21 January 2013

More Than Last Year

The goal this year for the blog is to have more entries than last year.  In 2012, I posted 11 blog entries, 3 more than in 2011.  With a little focus and effort, I should easily be able to make this year the bloggiest year ever for me. Not that it's some huge accomplishment; my all-time high for blog posts in a year is 37.

So as not to make this post a "filler" post to pad my numbers, I'll actually include some substance.  Here's a list of what I'm reading(and have read recently):

  • The Furious Longing of God (Brennan Manning) - In classic Manning style, God's love for us is explained through story, insight, and numerous quotable blocks of awesomeness.
  • You Lost Me: Why Young Christians are Leaving Church...and Rethinking Faith (David Kinnaman) - 18-29 year-olds are the leaving the church (and sometimes the faith) faster than any other age group.  Kinnaman's book explores how why people are leaving (and why he categorizes them on a spectrum of exiles, nomads, and prodigals).
  • The Most Misused Verses in the Bible: Surprising Ways God's Word is Misunderstood (Eric J. Bargerhuff)  I enjoyed almost every chapter in this book.  His chapter on Acts 2:38 was an embarrassing exercise in begging the question (in this case, he assumed Calvinism; therefore, any hint of the individual's faith that isn't caused by God is horrific).
  • Shock and Awe (Episode #1) (Celebrity Pastor) - I laughed hard several times while reading this satirical look at what it means to be a pastor at a new church and how to effect change in the local congregation.  He gives 7 principles to his leadership style; "Principle #5: Be Awesome First, Apologize Later" is a good example.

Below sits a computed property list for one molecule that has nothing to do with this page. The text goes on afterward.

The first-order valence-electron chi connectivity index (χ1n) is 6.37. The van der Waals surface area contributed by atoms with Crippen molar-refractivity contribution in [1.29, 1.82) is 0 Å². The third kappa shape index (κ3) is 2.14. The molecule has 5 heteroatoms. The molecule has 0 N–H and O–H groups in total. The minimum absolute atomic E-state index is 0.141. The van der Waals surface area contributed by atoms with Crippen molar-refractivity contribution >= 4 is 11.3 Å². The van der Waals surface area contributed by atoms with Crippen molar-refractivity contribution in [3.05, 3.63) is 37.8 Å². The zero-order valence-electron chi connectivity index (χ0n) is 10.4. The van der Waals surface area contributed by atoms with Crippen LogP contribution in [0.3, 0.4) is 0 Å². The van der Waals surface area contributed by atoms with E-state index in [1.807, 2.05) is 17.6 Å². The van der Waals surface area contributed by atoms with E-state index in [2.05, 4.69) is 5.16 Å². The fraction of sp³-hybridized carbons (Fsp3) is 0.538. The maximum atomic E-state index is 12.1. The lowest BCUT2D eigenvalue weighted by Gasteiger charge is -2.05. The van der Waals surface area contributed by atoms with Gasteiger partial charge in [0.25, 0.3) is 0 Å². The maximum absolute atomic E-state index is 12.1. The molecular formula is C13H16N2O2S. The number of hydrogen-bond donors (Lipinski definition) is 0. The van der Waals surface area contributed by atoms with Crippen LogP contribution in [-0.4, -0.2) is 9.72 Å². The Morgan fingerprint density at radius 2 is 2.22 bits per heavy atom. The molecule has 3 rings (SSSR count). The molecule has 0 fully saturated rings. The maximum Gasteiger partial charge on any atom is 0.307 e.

18 January 2013

On Saving Lives

I can't even begin to imagine what it was like inside of Sandy Hook Elementary School on December 14th last year.  The whole thing should never have happened, and everyone agrees that it was a horrible tragedy.  That being said, I hope what I'm about to say doesn't sound callous or disrespectful to the families suffering after the shooting.

There is another tragedy occurring every day in America, and it, too, involves precious children.  According to the Guttmacher Institute, there have been over 50,000,000 induced abortions (not counting spontaneous abortions, aka miscarriages) between 1973-2008.  

However you look at it, that's an unbelievable amount of people, more than the populations of Arizona, Arkansas, Colorado, Idaho, Iowa, Kansas, Minnesota, Missouri, Montana, Nebraska, Nevada, New Mexico, North Dakota, Oklahoma, North Dakota, Utah, Wisconsin, and Wyoming combined.  How many scientists, consumers, doctors, artists, inventors, writers, poets, future Presidents, innovators, communicators, etc. have been lost to abortion?  

Remember, what is conceived is from the moment of conception a genetically independent human being.  All that is required for the embryo to become an infant/toddler/kid/teen/adult/elderly person is time and food.  The difference between an adult and a toddler is development and age.  The difference between a toddler and a newborn is development and age.  The difference between a newborn and an embryo is development and age, not anything genetic.  Yet it is legal to kill a baby before she is born because of some arbitrary and subjective definition of viability says the human embryo/fetus is not really human until it completely exits the mother's body.  According to this logic, the older you are, the more human you are, and the more worthy of life you are.  So the elderly are the most deserving of life, and babies and toddlers are the least deserving of life.  Does this not sound insane?

Abortion will never cease to be about the baby.  A woman's body and choice are secondary to the legal status of the human offspring growing inside of her.  The most dangerous place in the world for a child to be is inside of her mother, statistically speaking.